Faux boycott

Boycott Starbucks, reads the WhatsApp message, which goes on to highlight a series of completely (and obviously) made up facts about the company and its alleged support for Israel’s armed forces. Continue reading “Faux boycott”

Viral outrage

For all I know, the “Punish a Muslim Day” hoax — now the talk of Muslamic social media — could have been started by mischievous Muslims. Clearly, was it intended to incite real violence and not just fear, the letters would have been sent out not to high profile Muslims, but to mean white nationalists.

As it is, the only people promoting this event are Muslims, who have taken to reposting old news, videos of unrelated incidents and exaggerations (such as that it is an official holiday) as proof that a terrible scheme of victimisation is in full swing. It all reminds me of Barry from Four Lions and his plan to blow up a mosque in order to radicalise the moderate Muslims and mobilise them to action.

For my part, I am tired of activism based on propaganda, half truths and outright lies. Left and right, Muslim, Christian and atheist: they all do it. Repurposing images from one setting to represent persecution in another; starting websites documenting every alleged misdemeanour of the other; using underhand means to sow the seeds of conflict between communities: all these methods and more are deemed appropriate methods to achieve one’s ultimate goal. However those that believe there to be no harm in mixing truth and lies if it ultimately serves a higher goal are sorely mistaken…

“And do not mix the truth with falsehood or conceal the truth while you know it.” — Qur’an 2:43

So much better is it to be people of peace, than people striving for strife and conflict. Whoever really created the “Punish a Muslim Day” letter — be it Muslims or their opponents — ought to reflect on that. Taking us down the road to conflict will only end in disaster.

These amalgamations

I am one of those exceedingly annoying people who, when presented with a collection of photos (especially concerning an incendiary issue), insists on running them through a reverse image search to check that they really are what the person posting them claims them to be. It may be an obsessive compulsive disorder, or it may be a concern about the truth: I’m not even sure myself. Continue reading “These amalgamations”


Years of training on social media mean that I am just as likely to disbelieve Muslim propaganda as anything put out by the so-called mainstream media. Sad but true.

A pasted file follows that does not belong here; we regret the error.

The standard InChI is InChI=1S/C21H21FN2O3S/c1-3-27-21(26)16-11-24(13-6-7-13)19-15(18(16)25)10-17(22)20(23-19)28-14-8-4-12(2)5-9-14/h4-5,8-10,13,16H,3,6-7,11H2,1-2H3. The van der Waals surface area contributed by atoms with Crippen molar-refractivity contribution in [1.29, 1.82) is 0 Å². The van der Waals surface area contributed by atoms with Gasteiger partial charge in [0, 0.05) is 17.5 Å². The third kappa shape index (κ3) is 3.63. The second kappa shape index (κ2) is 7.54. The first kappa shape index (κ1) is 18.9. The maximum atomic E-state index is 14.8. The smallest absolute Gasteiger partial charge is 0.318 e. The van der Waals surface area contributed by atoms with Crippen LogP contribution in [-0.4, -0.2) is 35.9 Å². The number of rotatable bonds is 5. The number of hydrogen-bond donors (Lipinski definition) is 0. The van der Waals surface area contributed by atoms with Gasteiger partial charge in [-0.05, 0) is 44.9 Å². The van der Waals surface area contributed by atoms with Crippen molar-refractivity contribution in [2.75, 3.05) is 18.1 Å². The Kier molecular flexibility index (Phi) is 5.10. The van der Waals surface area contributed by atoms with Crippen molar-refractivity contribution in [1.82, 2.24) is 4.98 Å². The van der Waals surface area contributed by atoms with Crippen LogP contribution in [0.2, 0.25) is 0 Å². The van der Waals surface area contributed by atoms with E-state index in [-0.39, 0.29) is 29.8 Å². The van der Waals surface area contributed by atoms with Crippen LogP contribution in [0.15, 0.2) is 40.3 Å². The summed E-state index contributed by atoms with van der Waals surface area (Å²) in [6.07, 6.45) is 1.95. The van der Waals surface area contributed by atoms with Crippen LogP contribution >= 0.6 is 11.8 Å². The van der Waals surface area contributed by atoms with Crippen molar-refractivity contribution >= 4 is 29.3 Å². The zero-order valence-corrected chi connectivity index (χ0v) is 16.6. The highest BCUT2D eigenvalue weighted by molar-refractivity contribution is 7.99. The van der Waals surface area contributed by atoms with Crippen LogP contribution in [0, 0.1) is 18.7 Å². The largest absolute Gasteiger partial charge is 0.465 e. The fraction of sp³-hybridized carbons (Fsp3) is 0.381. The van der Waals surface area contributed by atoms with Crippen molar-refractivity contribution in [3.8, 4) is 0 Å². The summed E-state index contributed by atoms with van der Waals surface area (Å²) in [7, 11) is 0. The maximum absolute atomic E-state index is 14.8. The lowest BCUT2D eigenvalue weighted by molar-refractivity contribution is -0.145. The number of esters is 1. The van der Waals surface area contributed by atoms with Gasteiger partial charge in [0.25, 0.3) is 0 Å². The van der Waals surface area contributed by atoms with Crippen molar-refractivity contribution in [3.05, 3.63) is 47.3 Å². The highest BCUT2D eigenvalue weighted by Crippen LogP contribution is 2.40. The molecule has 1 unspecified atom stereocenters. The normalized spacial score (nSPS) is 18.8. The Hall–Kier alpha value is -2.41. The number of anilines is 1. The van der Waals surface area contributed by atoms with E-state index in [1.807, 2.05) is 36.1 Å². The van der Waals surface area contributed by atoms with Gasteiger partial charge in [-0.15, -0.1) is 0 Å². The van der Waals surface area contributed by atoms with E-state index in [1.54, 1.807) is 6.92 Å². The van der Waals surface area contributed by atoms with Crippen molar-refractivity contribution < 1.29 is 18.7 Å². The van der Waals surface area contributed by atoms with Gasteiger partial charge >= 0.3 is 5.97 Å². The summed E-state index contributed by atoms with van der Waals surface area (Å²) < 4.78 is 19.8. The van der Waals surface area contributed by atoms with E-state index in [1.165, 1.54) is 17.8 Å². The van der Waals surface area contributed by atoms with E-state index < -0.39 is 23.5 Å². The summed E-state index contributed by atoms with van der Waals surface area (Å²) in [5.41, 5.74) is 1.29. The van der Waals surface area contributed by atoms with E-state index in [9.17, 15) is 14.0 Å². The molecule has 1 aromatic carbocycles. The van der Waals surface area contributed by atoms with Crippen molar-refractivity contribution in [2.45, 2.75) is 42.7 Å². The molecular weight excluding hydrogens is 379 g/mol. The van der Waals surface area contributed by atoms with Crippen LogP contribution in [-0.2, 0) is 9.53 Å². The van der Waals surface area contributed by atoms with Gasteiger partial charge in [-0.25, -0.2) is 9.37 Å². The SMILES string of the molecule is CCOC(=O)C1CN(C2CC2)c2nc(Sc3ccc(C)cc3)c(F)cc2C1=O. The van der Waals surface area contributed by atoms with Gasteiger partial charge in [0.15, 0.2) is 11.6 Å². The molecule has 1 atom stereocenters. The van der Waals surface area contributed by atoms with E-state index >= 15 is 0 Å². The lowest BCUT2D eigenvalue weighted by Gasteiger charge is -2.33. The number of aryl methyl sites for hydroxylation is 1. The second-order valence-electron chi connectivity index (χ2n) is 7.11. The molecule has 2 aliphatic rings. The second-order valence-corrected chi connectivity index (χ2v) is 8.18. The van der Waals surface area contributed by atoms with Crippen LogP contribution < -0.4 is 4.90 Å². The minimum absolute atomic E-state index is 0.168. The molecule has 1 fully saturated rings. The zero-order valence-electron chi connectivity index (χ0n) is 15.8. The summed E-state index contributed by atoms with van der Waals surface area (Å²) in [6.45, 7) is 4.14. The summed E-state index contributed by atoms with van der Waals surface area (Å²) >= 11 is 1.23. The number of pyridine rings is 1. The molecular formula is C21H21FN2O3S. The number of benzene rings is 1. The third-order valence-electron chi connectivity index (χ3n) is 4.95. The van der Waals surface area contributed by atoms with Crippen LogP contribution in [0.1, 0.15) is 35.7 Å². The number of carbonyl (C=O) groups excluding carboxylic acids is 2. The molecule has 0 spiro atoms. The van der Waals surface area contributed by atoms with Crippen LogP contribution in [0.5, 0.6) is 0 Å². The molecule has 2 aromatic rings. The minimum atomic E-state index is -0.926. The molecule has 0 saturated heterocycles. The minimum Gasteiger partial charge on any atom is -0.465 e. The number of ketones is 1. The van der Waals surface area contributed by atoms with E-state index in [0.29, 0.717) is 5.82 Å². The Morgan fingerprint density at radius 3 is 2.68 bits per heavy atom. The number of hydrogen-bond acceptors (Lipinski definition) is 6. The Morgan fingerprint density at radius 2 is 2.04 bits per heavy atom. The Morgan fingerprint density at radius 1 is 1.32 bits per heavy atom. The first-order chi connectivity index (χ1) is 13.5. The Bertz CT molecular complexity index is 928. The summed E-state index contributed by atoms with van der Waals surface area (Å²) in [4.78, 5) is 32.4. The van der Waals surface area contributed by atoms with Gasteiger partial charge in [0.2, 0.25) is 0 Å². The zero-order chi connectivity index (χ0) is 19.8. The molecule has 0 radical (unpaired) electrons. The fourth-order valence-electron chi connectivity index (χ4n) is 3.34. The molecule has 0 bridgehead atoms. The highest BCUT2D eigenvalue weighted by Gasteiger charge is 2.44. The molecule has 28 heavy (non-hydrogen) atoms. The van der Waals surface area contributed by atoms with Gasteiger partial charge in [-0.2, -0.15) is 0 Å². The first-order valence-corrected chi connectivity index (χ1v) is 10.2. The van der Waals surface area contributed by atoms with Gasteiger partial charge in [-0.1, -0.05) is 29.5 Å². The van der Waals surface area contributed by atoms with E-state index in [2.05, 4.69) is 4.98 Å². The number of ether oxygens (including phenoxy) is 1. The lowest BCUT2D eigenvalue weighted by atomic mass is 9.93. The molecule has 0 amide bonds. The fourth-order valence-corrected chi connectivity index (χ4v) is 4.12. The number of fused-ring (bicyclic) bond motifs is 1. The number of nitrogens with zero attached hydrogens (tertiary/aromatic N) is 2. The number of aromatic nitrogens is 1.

Organ donation

The following post is currently being circulated on social media:

A reminder to all, residents in the UK are now automatically on the organ donation register. If you don’t Opt Out your organs and tissue are now the property of the UK government after death. You can easily opt out for yourself and family members using the link below, it takes about 1 minute. [link] It is *NOT* permissible for us to donate our organs.

My immediate thought, on reading this, was: why is it not permissible for us to donate our organs after our death? Do we need them as we lie in our graves? Continue reading “Organ donation”

Qur’anic literacy skills

On Facebook earlier today, I encountered the following post:

When reading rumors in the media regarding accusations made against any person, especially if the accuser is an ideological and social opponent of the accused and declares open hostility to divine legislative sovereignty, it is crucial that Muslims employ Qur’anic media literacy skills. The Qur’an emphatically states:

“O You, Who have made a firm commitment to Allah! If a degenerate person comes to you with some news, verify it lest you unwittingly cause harm to a people and later become remorseful over what you have done.” (Al-Qur’an: Surah 49, Ayat 6).

Continue reading “Qur’anic literacy skills”

Twenty-one thousand signatures

Imagine being asked by all your friends and peers to sign an open letter stating full and total support for men accused of sexual abuse and predatory behaviour at the outset of Operation Yewtree. Of course, the accused had the right to the presumption of innocence — and indeed we learnt the hard way the dangers of reporting before evidence had been heard, when some men were wrongly accused of crimes in the media and were later cleared.  Continue reading “Twenty-one thousand signatures”

“It was photoshopped”

As you will have realised by now, I am a just little obsessed with investigating the authenticity of images shared on Social Media. Whenever a great controversy arises, I will be there with my magnifying glass, peering into exif data, converting images to text files, running them through reverse image searches and consulting Street View for helpful clues as to whether the image is genuine or not. I admit that it is verging on a compulsive disorder, but so too is the habit of my fellow travellers in forwarding absolutely everything that confirms their worldview without pause. Continue reading ““It was photoshopped””

Spot the difference

You will probably see this image repeatedly over the coming days if you use social media. The insinuation is clear. Continue reading “Spot the difference”

Gaudy palaces

I’m no fan of gaudy palaces filled with gold leaf and French furniture, nor of the politicians who reside in them, but why do people have lie and fabricate for added effect?

The caption of this Facebook post mockingly reads, “In service of the nation” — in juxtaposition to the President and his family enjoying an apparently lavish lifestyle of high fashion and luxurious surroundings. Continue reading “Gaudy palaces”